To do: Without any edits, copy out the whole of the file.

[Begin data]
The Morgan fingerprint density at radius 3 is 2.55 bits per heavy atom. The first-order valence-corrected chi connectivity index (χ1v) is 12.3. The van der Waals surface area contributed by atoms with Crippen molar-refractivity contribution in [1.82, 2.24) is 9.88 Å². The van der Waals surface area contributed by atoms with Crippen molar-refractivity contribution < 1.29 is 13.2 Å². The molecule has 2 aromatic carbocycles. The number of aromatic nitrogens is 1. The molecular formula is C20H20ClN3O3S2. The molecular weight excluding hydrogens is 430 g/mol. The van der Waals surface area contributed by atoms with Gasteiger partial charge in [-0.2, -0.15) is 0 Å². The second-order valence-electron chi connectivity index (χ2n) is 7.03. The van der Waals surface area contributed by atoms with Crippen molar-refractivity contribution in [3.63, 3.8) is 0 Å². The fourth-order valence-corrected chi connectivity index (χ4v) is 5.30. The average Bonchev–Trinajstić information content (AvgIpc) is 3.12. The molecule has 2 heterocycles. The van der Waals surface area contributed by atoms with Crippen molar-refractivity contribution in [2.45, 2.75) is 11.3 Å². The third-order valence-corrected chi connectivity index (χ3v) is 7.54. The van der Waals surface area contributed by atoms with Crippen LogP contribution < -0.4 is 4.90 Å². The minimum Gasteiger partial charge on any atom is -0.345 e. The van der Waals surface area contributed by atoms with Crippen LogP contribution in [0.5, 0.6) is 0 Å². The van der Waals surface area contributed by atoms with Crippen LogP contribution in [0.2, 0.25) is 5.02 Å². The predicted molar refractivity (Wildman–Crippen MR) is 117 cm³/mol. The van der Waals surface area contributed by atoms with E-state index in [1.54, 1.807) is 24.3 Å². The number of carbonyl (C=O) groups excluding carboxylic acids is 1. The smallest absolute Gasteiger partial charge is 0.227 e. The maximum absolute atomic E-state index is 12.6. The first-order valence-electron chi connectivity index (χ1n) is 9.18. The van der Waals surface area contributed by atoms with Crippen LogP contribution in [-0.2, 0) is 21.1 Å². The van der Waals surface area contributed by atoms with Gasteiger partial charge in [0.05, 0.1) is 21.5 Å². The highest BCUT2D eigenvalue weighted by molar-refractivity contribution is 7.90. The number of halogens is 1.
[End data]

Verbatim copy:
The Morgan fingerprint density at radius 3 is 2.55 bits per heavy atom. The first-order valence-corrected chi connectivity index (χ1v) is 12.3. The van der Waals surface area contributed by atoms with Crippen molar-refractivity contribution in [1.82, 2.24) is 9.88 Å². The van der Waals surface area contributed by atoms with Crippen molar-refractivity contribution < 1.29 is 13.2 Å². The molecule has 2 aromatic carbocycles. The number of aromatic nitrogens is 1. The molecular formula is C20H20ClN3O3S2. The molecular weight excluding hydrogens is 430 g/mol. The van der Waals surface area contributed by atoms with Gasteiger partial charge in [-0.2, -0.15) is 0 Å². The second-order valence-electron chi connectivity index (χ2n) is 7.03. The van der Waals surface area contributed by atoms with Crippen molar-refractivity contribution in [3.63, 3.8) is 0 Å². The fourth-order valence-corrected chi connectivity index (χ4v) is 5.30. The average Bonchev–Trinajstić information content (AvgIpc) is 3.12. The molecule has 2 heterocycles. The van der Waals surface area contributed by atoms with Crippen molar-refractivity contribution in [2.45, 2.75) is 11.3 Å². The third-order valence-corrected chi connectivity index (χ3v) is 7.54. The van der Waals surface area contributed by atoms with Crippen LogP contribution < -0.4 is 4.90 Å². The minimum Gasteiger partial charge on any atom is -0.345 e. The van der Waals surface area contributed by atoms with Crippen LogP contribution in [0.5, 0.6) is 0 Å². The van der Waals surface area contributed by atoms with Crippen LogP contribution in [0.2, 0.25) is 5.02 Å². The predicted molar refractivity (Wildman–Crippen MR) is 117 cm³/mol. The van der Waals surface area contributed by atoms with E-state index in [1.54, 1.807) is 24.3 Å². The number of carbonyl (C=O) groups excluding carboxylic acids is 1. The smallest absolute Gasteiger partial charge is 0.227 e. The maximum absolute atomic E-state index is 12.6. The first-order valence-electron chi connectivity index (χ1n) is 9.18. The van der Waals surface area contributed by atoms with Crippen LogP contribution in [-0.2, 0) is 21.1 Å². The van der Waals surface area contributed by atoms with Gasteiger partial charge in [0.05, 0.1) is 21.5 Å². The highest BCUT2D eigenvalue weighted by molar-refractivity contribution is 7.90. The number of halogens is 1.